3. After my speech at the Independence Day rally, I walked off and went to have a drink back inside. In walked Paul who greeted me with “The next Right Hon. Member of Parliament for Bootle”. It was high praise indeed coming from Paul and made me think that maybe I could do it. Paul, as ever one to keep you grounded soon put me in my place when he questioned how I must have had more going for me, because there was no way I could have attracted my then girlfriend. Thanks Paul, always one to put me in my place.
Anything I go onto do, anything I do now, I will be thankful to SOS. I will be thankful to Paul Rice. For being there. For helping me. For everything.
Thanks Paul. RIP mate.
Paul Rice was one of the greatest people I have ever met and it was an honour to have known him and worked with through Spirit of Shankly. Being one of the younger committee members he had a massive influence on me. He always knew what to say (usually with great humour), when to say it and how to do it in a way that was best for everyone. I learnt a lot of Paul and will always be thankful for that. As well as leader, he was a visionary. He showed both these qualities in instigating The Football Quarter. Driving it forwards it in its early days and helping myself and others understand and learn every aspect and be able to help it grow further. It would be a true lasting legacy to Paul for The Football Quarter to become a reality.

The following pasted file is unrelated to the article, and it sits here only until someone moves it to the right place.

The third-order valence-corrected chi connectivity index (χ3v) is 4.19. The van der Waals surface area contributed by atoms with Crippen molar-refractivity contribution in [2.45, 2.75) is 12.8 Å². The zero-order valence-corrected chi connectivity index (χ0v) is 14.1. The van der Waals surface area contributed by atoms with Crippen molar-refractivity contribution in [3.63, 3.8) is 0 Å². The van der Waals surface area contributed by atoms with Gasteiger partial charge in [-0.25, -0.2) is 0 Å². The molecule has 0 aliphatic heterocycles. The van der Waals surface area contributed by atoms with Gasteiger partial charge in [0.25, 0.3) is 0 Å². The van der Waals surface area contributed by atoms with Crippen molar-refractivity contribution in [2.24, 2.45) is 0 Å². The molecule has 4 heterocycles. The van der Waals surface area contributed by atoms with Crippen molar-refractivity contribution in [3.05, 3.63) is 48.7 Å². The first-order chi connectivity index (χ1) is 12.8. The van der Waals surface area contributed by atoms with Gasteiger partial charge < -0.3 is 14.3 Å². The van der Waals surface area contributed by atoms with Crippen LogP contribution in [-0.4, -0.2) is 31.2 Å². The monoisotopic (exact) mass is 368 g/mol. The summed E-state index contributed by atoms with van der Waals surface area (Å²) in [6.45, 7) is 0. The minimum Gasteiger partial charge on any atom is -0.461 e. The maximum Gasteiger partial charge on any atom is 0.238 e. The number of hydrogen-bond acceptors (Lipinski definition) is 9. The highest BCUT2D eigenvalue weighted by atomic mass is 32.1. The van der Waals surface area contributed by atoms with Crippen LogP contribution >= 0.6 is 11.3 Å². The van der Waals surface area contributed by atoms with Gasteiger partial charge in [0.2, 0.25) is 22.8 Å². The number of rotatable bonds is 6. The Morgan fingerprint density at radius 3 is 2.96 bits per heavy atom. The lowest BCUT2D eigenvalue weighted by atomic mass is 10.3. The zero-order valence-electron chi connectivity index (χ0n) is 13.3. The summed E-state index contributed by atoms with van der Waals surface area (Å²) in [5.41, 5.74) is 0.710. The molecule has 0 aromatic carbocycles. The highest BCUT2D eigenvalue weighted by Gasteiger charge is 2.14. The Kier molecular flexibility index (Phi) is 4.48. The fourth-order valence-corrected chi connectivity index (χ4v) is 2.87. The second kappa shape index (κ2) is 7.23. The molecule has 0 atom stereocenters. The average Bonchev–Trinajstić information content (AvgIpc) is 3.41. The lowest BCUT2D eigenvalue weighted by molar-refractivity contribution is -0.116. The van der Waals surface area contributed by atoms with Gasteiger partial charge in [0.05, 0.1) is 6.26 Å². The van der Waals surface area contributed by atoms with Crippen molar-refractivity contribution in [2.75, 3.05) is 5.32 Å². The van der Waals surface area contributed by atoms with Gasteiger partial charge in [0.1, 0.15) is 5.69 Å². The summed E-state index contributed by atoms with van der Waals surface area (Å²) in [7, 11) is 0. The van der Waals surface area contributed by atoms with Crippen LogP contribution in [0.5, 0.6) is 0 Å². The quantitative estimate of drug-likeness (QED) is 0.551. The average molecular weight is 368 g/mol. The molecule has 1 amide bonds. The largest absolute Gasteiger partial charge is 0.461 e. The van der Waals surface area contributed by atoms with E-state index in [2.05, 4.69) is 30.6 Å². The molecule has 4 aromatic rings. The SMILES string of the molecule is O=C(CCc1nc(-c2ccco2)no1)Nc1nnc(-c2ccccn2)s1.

The measure of a man like Paul can be seen in the masses of tributes that have been paid to him since his tragic passing. Paul was an old school friend of my dads who I got to know over the years. He was both inspiring and a leader. Two words that shouldn’t ever be used lightly and are most definitely not in this case.
He was selfless in his desire to help others. Away from SOS, Paul shared time and expertise with me on several occasions when he didn’t have to, something that it seems he did all too often having spoke to people over the past week or so. But for me it was his indirect actions that will live with me most. Paul proved to me, and I’m sure countless others, that an ordinary person, from an ordinary background, with an ordinary accent can go on to perform at an extraordinary level across different sections of society.